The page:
The power of water – Bryan Gibson:
Central Hawke’s Bay farmers are still confident catchment landowners will invest in the Ruataniwha Water Storage Scheme.
Takapau farmer Richard Dakins believes the scheme will reach investment goals, even though many farmers are still digesting the Environmental Protection Agency board of inquiry’s final report on the $265 million dam.
Dakins, who farms a 350ha mixed-arable operation, with 150ha irrigated, at the southwestern end of Ruataniwha Plains, said the scheme was vital for Central Hawke’s Bay.
“The region is not in a good state, really, but the scheme will give landowners the confidence to invest in their properties and that will benefit everyone downstream,” he said.
Rob Wilson, who farms a few kilometres from the proposed dam site, agreed. . .
Federated Farmers Northland calls for farmers to put safety first with no farming fatalities or serious injuries to date. With the wet weather set to continue and the power out in some areas, it wants neighbours to band together.
“I think you can safely say the drought’s over give the biblical amount of rain that’s come our way,” says Roger Ludbrook, Federated Farmers Northland provincial president.
“Right now it’s a cracker of a day up here in fact you can call it steamy. I just hope policymakers regionally and nationally will remember these past few days if we’re talking El Nino come the summer. Water storage would have been awesome given what we’ve had. . .
Core Truths: 10 Common GMO Claims Debunked – Brooke Boral:
Later this year, the U.S. Department of Agriculture may approve the Arctic Granny and Arctic Golden, the first genetically modified apples to hit the market. Although it will probably be another two years before the non-browning fruits appears in stores, at least one producer is already scrambling to label its apples GMO-free. The looming apple campaign is just the latest salvo in the ongoing war over genetically modified organisms (GMOs)—one that’s grown increasingly contentious.
Over the past decade, the controversy surrounding GMOs has sparked worldwide riots and the vandalism of crops in Oregon, the United Kingdom, Australia, and the Philippines. In May, the governor of Vermont signed a law that will likely make it the first U.S. state to require labels for genetically engineered ingredients; more than 50 nations already mandate them. Vermont State Senator David Zuckerman told Democracy Now!, “As consumers, we are guinea pigs, because we really don’t understand the ramifications.”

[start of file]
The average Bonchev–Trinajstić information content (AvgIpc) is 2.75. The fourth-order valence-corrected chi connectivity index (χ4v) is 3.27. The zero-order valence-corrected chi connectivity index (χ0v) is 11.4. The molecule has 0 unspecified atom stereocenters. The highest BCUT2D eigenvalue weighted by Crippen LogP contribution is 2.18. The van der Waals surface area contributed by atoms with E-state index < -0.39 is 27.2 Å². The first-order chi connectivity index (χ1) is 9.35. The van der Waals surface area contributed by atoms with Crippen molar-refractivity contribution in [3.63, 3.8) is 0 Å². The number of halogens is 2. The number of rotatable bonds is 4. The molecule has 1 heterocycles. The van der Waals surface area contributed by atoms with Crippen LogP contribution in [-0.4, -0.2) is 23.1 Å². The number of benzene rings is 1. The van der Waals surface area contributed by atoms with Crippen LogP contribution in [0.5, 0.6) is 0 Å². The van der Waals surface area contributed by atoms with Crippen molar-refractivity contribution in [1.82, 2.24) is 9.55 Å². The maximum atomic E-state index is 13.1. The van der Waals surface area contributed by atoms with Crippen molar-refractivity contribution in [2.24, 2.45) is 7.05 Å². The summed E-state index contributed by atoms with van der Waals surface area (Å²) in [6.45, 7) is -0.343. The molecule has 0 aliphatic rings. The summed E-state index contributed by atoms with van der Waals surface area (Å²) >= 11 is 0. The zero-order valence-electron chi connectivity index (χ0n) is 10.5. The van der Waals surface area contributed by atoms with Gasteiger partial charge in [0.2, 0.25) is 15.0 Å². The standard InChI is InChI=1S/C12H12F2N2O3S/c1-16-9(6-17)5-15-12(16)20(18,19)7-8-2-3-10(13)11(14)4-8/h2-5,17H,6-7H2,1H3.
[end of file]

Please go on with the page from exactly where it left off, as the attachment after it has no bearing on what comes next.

But the truth is, GMOs have been studied intensively, and they look a lot more prosaic than the hype contends. To make Arctic apples, biologists took genes from Granny Smith and Golden Delicious varieties, modified them to suppress the enzyme that causes browning, and reinserted them in the leaf tissue. It’s a lot more accurate than traditional methods, which involve breeders hand-pollinating blossoms in hopes of producing fruit with the desired trait. Biologists also introduce genes to make plants pest- and herbicide-resistant; those traits dominate the more than 430 million acres of GMO crops that have already been planted globally. Scientists are working on varieties that survive disease, drought, and flood. . .
A winemaker has teamed with researchers to find biological controls to manage brown beetles.
The brown beetle (Costelytra zealandica) can be kept under control with insecticides but causes problems for organic or biodynamic vineyards.
This same beetle in its immature stages is known as the grass grub, a pest to farming pastures for decades.
Kono Beverages, producer of Tohu and Aronui wines, is co-leading a project to study the life cycle of the brown beetle to find sustainable ways to stop the damage it causes in vineyards.
They have teamed with PhD student Mauricio González Chang and Professor Steve Wratten, from the Bio-Protection Research Centre at Lincoln University. . .
Top genetic selection produces biggest antlers – Heather Chalmers:
Producing deer with some of the biggest antlers in New Zealand takes careful genetic selection and a dollop of luck, says South Canterbury deer farmer Chris Petersen.
Just as others follow the breeding lines of thoroughbred racehorses, Petersen does the same for deer.
“I know all the top stags and hinds in New Zealand. I study them.”
Farming Highden Deer Park with his wife Debra at Sutherlands near Pleasant Point, his stags are highly regarded for their antlers, both for trophies and velvet. The 130 hectare rolling downlands farm carries 364 spikers and mixed-age stags, 122 mixed-age hinds and 55 18-month hinds, as well as this season’s progeny. Most stags are grown out to seven years old for the trophy market, with 27 out of 30 sold last year. . .